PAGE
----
Saturday, January 21, 2017

Crossing the Straits of Florida

Thursday, January 19, 2017  12:30am

Well, we successfully got underway to Bimini at 12:30am.  The half moon was just rising, although low clouds were obscuring most of its light.  Many of the cruisers down here, even the experienced ones, fear a night crossing.  But our extensive amount of nighttime sailing on the Chesapeake, with all its ship and tug traffic, has made us quite comfortable with it.  And it has the significant benefit that it lets us arrive at Bimini while the sun is high in the sky, allowing us to more easily "read" the shallow waters.

In clear conditions at night, the big ships, especially the cruise ships, are visible from a long way off.  The cruise ships are so lit up that they're impossible to miss.  And our AIS display gives us all the data, including closest time of approach and distance.

So, off we went into the darkness.  The trip around Cape Florida was interesting, as there was a large number of sailboats anchored outside of No Name Harbor.  I guess it was too full inside, as is often the case.  This made me glad we had decided not to anchor there.

Once past Cape Florida, we headed South East to a point a few miles South of Fowey Rocks Light.  This was intended to give us enough distance South at the start to compensate for the amount the Gulf Stream would push us North as we crossed it.

Conditions offshore were extremely calm.  Swells less than 2 ft, and winds light and variable.  Couldn't be more benign. We motored off into the distance. 

At around 4am, I came off watch and woke Joan to join Bill for the next three hours.  Three hours later, I awoke and relieved Bill, just before dawn.  The new dawn over the calm water 20 miles offshore was spectacular.
Dawn halfway to Bimini
The GPS/AIS display showed that a cruise ship, Royal Caribbean's "Empress of the Seas", was going to pass too close for comfort, so we deflected our course northwards, giving up some of our "southing", in order to pass well astern of her.
 When she transited the rising sun, she gave us a great photo op.
Empress of the Seas
A little later on, a cargo ship was also going to pass too close.  This time, I hailed him on the VHF radio and gave him our distance and bearing.  He said he had us on his radar, and offered to change course to starboard to pass astern of us.  I accepted and thanked him.

Somewhere around 10 miles out, we caught our first sight of land!  We had managed to locate the little patch of sand in the middle of a whole lot of water!
Land Ho!
As we approached the cut between North and South Bimini, the decreasing depth, clean clear water, and sandy bottom combined to start creating that indescribable blue color.  We hoisted our yellow "Quarantine" flag, to show that we had not yet cleared customs,  and began looking for the deepest parts of the channel.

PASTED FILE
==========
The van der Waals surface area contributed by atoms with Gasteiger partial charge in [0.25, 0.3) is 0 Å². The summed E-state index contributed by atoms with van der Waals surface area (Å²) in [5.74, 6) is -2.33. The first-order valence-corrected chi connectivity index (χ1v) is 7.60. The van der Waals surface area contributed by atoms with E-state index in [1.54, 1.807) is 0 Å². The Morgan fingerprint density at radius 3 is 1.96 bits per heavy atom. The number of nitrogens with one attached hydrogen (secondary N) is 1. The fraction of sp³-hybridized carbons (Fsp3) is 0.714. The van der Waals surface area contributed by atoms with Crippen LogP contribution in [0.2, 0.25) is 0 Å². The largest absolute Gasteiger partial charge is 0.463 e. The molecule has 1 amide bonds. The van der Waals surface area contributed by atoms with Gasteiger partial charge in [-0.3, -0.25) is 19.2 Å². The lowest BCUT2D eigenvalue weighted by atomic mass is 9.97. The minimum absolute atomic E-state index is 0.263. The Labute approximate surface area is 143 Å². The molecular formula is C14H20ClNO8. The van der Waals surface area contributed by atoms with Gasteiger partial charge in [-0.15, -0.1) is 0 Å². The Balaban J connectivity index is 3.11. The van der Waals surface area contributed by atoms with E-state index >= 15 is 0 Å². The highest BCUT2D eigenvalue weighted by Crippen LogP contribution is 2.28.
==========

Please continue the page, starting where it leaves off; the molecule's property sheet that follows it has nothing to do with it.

Bimini Beckons!
Gliding Through the Shallow Entrance Channel
Once inside the harbor, we headed for Blue Water Marina.  We chose this one because they are further up the channel, and thus better sheltered, and are only a dollar a foot!  Several boats were stacked up in front of us, awaiting slip assignments, and things were made more complicated by a large freighter who missed his approach to his berth and had to go around again in the confined space for a second try!
Waiting for a Slip
Dockmaster JR was a wizard with the lines, and in no time at all, he made what looked to be a difficult docking in wind and current into an easy 1-2-3 and in!  Finally, at 10:30am, we were docked in the Bahamas!  We made it!
Docked in the Bahamas!!
I made the hike up the road to the Customs and Immigration offices, filled out numerous forms, paid our $150 fee, and we were in!  I returned to the boat and swapped our yellow "Q" flag for the Bahamian courtesy flag, which we will fly for the duration of our stay.

We had one quick decision to make.  The weather window was good for about two more days.  We could use it to make our next leg to the Berry Islands, but since that's a 24 hour trip, it meant that we would have to leave first thing the next morning!  Since all of us were operating on only about three hours sleep from the night crossing, we decided to wait it out here while the window closed and the front passed through before moving on at the next window, sometime around Tuesday.

So, we will be here in Bimini with its crystal clear waters for a few days, giving us a chance to explore the islands.  Life is good.


  1. Congratulations! I guess all your planning helped to make it uneventful. How are you getting the forecasts for the weather windows and fronts?

    1. We subscribe to Chris Parker's marine weather service, and get it by either email, webcast, or SSB, although we haven't had much luck yet with the SSB.

    2. We also use the app "Windfinder"